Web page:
New Years Eve was always a disappointment. Over-hyped, collapsing with the weight of expectation and followed by an epic hangover the next day. It had become a tradition that the night would be spent traipsing to a disappointing party and fighting with her current boyfriend, a fight that would quickly descend from a discussion about where they should have gone instead, to a full on slagging match about why he never listened and how she didn’t respect his opinions and how they hated each other’s friends.
On the stroke of midnight five years ago she had found herself sobbing in a bedroom of Brian Mace’s house, surrounded by damp coats as Tim flirted with another girl downstairs. A year later she was in the toilets of a tragic nightclub while Eddie stayed at the bar downing Jack Daniels and coke. Three years ago she was sat on a kerb outside Tina’s waiting for a taxi to take her home (Charlie having driven off in a rage at 11.40) and the year after that she dutifully kissed Dom on the cheek at an elaborate diner at his parents house followed by a further 45 minutes of stony silence before they were permitted to leave the festivities. Last year she and James had decided to avoid the trauma and stay in, just the two of them, a night that ended at 11p.m. with both of them in bed, backs turned, pretending to be asleep. Gemma was still awake and churning with rage at midnight as she watched the fireworks through the window.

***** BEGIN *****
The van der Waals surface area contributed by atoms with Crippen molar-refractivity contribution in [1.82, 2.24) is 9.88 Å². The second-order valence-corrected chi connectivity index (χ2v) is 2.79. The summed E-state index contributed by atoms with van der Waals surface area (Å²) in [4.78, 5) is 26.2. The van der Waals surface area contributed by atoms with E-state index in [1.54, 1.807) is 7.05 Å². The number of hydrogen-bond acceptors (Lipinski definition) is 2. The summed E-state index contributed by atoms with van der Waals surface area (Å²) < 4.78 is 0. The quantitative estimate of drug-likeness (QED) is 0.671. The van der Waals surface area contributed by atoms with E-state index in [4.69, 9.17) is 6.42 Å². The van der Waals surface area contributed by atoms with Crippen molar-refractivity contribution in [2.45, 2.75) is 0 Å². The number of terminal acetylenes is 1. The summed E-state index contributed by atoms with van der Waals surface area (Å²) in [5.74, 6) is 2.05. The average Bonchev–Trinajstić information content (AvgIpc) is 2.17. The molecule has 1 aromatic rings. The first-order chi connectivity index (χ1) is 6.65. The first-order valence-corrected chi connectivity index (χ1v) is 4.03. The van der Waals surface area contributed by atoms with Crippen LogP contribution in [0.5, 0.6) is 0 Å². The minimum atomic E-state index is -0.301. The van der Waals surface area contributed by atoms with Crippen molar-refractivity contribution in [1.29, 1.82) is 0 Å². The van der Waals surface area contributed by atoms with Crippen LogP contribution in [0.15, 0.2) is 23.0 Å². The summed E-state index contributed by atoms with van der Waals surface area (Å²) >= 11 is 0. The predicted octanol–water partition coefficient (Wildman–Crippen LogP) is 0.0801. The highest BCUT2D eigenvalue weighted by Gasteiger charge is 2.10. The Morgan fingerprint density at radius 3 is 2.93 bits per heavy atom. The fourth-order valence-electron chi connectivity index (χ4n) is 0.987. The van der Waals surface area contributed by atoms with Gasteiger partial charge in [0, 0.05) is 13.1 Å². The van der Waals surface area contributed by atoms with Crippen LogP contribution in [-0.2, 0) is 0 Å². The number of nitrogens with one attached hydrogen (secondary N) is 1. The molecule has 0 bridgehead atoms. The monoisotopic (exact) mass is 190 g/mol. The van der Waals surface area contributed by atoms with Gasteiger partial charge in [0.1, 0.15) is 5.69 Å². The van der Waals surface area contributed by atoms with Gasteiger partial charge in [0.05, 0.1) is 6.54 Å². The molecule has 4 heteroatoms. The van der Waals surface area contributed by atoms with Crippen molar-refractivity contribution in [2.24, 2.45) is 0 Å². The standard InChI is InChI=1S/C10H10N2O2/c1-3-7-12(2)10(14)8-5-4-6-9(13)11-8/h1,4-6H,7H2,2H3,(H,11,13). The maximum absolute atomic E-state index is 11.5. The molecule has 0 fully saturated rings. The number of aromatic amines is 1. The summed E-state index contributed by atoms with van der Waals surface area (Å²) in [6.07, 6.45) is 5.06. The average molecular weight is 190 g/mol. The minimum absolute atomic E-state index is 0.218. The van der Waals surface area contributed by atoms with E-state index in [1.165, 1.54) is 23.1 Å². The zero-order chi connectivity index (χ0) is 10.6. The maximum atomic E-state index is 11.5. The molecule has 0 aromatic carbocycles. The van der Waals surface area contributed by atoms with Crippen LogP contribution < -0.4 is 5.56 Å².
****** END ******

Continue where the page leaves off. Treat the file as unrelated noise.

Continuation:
This year she vowed it would be different; she was a strong, single, independent woman with good friends and a great job. She was at a bar with friends, a buffet and people to dance with. Two bottles of rose and three tequila shots later she found herself outside, propped up by the wall, sobbing that she no one would ever love her again and she was going to die alone while a man called Petr looked increasingly scared and told her she was ‘too beautiful for cry’.
She had to drag herself across London the next day to see her sister. Her hangover was so intense had to she sit on the stairs of the escalator as it carried her down to the near-deserted tube.